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Stories from Haiti: Heartbreak and hope


Priest leaves dying mother, Jesuits venture

into neighborhood to help

(CNS) -- Passionist Father Rick Frechette, the Haiti-based director of medical services for Nuestros Pequenos Hermanos International, was at home in New Jersey with his dying mother when the magnitude 7 earthquake hit Port-au-Prince Jan. 12.
“I was determined to stay with her to the end, especially since my whole adult life I have been far from home in the foreign missions,” he wrote in a letter posted on the Web site of the Passionists’ St. Paul of the Cross province. But when news of the devastating quake arrived, Gerri Frechette told her son: “You have to go. The problems there are worse than mine.”
After a plane ride from New York to Santo Domingo, Dominican Republic, and a lift in a helicopter belonging to the president of the Dominican Republic, Father Frechette arrived in Port-au-Prince Jan. 14 to a series of what he called “sadnesses” -- including 18 funerals that first day.
“One for John who works at our St. Luke program,” he wrote in a Jan. 15 e-mail. “We miss John very much. He often stopped at my door to tell me the milestone of his developing baby, which delighted him no end. ... Another was for Johanne’s mother. Johanne is one of the directors of the St. Luke program. All the others were of unknown people who were sadly rotting by the wayside. ...
“Other stories of deaths of people who are dear to us keep coming in,” he said.
The St. Luke program operates street schools in the poorest slums of Port-au-Prince.
In an interview with NBC News late Jan. 14, Father Frechette said one of the worst things about celebrating funerals after the earthquake is knowing that the survivors “have to go to the cemetery with their picks and shovels to bury their own dead.”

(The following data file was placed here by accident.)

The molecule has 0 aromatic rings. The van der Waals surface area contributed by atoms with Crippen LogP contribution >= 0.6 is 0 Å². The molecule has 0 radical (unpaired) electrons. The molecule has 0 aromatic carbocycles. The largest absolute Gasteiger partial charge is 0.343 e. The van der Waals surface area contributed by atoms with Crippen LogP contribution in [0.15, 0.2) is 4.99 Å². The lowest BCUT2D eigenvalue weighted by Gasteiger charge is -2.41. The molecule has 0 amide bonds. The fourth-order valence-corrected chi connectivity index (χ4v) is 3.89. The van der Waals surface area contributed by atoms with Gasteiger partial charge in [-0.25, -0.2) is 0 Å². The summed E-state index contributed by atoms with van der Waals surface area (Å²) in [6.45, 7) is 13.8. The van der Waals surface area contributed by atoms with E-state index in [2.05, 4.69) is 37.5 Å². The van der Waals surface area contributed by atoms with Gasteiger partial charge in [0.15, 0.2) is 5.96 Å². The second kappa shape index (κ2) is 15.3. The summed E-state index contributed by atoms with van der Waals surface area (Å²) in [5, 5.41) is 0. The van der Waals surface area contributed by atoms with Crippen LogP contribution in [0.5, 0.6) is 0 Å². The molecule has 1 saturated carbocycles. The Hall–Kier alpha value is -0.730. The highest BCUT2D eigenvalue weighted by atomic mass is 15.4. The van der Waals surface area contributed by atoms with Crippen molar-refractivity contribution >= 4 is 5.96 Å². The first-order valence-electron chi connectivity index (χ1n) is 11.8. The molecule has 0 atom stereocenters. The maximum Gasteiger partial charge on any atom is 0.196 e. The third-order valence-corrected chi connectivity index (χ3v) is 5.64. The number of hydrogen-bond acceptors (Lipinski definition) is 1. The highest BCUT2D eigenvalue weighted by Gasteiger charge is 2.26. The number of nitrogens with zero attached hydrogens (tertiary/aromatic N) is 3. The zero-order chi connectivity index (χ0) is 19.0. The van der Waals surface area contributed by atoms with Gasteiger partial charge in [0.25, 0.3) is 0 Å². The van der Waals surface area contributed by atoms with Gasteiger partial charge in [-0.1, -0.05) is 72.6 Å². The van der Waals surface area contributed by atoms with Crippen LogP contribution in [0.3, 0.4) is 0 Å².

Father Frechette, a doctor of osteopathic medicine, oversees St. Damien Chateaublond pediatric hospital; the Father Wasson Center, where educational and rehabilitative services are provided at the site of the former pediatric hospital; and St. Helene orphanage, which housed more than 350 children.
Although the orphanage was not significantly damaged, the seven-story Father Wasson Center collapsed and “about half the outer perimeter walls (of St. Damien’s) have fallen,” the priest said.

Jesuits, in shock but OK, head into neighborhood to help

(CNS) -- “The tremor caught me by surprise in front of our residence in the Canape-Vert neighborhood. We are in shock but otherwise OK,” said Jesuit Father Kawa Francois in an e-mail to Canadian Jesuits.
Father Francois, the order’s novice master in Haiti, said the Jesuits from Port-au-Prince’s Canape-Vert neighborhood spent the night after the Jan. 12 earthquake in their residence’s courtyard, where a strong aftershock woke them around midnight. The residence itself was only slightly damaged, but neighboring homes were completely destroyed.
“We went out to help our neighbors who are in distress. They stayed with us overnight in our garden,” he continued. “What we have seen is indescribable; there are dead people everywhere and in every neighborhood of the city houses have been destroyed. I saw houses and walls fall in front of me.”